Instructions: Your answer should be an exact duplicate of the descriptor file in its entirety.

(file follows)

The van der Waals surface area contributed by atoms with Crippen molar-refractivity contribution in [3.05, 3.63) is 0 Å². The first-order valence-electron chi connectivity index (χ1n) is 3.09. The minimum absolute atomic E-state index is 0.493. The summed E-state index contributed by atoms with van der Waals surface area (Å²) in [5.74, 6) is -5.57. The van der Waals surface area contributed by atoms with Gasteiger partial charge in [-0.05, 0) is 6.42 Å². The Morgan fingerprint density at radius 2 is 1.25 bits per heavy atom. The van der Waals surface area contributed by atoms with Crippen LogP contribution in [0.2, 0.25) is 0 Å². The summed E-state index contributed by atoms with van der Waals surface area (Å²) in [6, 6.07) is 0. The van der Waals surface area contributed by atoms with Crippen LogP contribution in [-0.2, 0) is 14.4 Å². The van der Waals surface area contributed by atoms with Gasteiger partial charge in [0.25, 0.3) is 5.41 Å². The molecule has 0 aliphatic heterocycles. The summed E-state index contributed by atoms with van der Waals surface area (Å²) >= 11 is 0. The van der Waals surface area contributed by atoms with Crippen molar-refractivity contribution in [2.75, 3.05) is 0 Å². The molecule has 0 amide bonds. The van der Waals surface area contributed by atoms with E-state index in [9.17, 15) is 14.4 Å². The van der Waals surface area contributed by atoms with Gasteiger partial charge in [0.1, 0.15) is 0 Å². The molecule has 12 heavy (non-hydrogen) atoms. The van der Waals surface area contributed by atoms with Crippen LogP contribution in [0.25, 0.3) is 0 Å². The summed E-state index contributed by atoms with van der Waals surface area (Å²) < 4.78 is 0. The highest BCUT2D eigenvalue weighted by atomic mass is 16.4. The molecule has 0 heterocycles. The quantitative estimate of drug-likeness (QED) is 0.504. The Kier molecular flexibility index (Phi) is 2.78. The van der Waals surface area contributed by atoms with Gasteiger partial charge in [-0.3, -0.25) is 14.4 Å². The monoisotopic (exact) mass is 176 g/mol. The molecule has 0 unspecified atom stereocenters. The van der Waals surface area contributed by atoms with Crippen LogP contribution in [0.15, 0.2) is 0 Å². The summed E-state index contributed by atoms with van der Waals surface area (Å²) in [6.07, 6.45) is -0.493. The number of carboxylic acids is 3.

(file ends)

The van der Waals surface area contributed by atoms with Crippen molar-refractivity contribution in [3.05, 3.63) is 0 Å². The first-order valence-electron chi connectivity index (χ1n) is 3.09. The minimum absolute atomic E-state index is 0.493. The summed E-state index contributed by atoms with van der Waals surface area (Å²) in [5.74, 6) is -5.57. The van der Waals surface area contributed by atoms with Gasteiger partial charge in [-0.05, 0) is 6.42 Å². The Morgan fingerprint density at radius 2 is 1.25 bits per heavy atom. The van der Waals surface area contributed by atoms with Crippen LogP contribution in [0.2, 0.25) is 0 Å². The summed E-state index contributed by atoms with van der Waals surface area (Å²) in [6, 6.07) is 0. The van der Waals surface area contributed by atoms with Crippen LogP contribution in [-0.2, 0) is 14.4 Å². The van der Waals surface area contributed by atoms with Gasteiger partial charge in [0.25, 0.3) is 5.41 Å². The molecule has 0 aliphatic heterocycles. The summed E-state index contributed by atoms with van der Waals surface area (Å²) >= 11 is 0. The van der Waals surface area contributed by atoms with Crippen molar-refractivity contribution in [2.75, 3.05) is 0 Å². The molecule has 0 amide bonds. The van der Waals surface area contributed by atoms with E-state index in [9.17, 15) is 14.4 Å². The van der Waals surface area contributed by atoms with Gasteiger partial charge in [0.1, 0.15) is 0 Å². The molecule has 12 heavy (non-hydrogen) atoms. The van der Waals surface area contributed by atoms with Crippen LogP contribution in [0.25, 0.3) is 0 Å². The summed E-state index contributed by atoms with van der Waals surface area (Å²) < 4.78 is 0. The highest BCUT2D eigenvalue weighted by atomic mass is 16.4. The molecule has 0 heterocycles. The quantitative estimate of drug-likeness (QED) is 0.504. The Kier molecular flexibility index (Phi) is 2.78. The van der Waals surface area contributed by atoms with Gasteiger partial charge in [-0.3, -0.25) is 14.4 Å². The monoisotopic (exact) mass is 176 g/mol. The molecule has 0 unspecified atom stereocenters. The van der Waals surface area contributed by atoms with Crippen LogP contribution in [0.15, 0.2) is 0 Å². The summed E-state index contributed by atoms with van der Waals surface area (Å²) in [6.07, 6.45) is -0.493. The number of carboxylic acids is 3.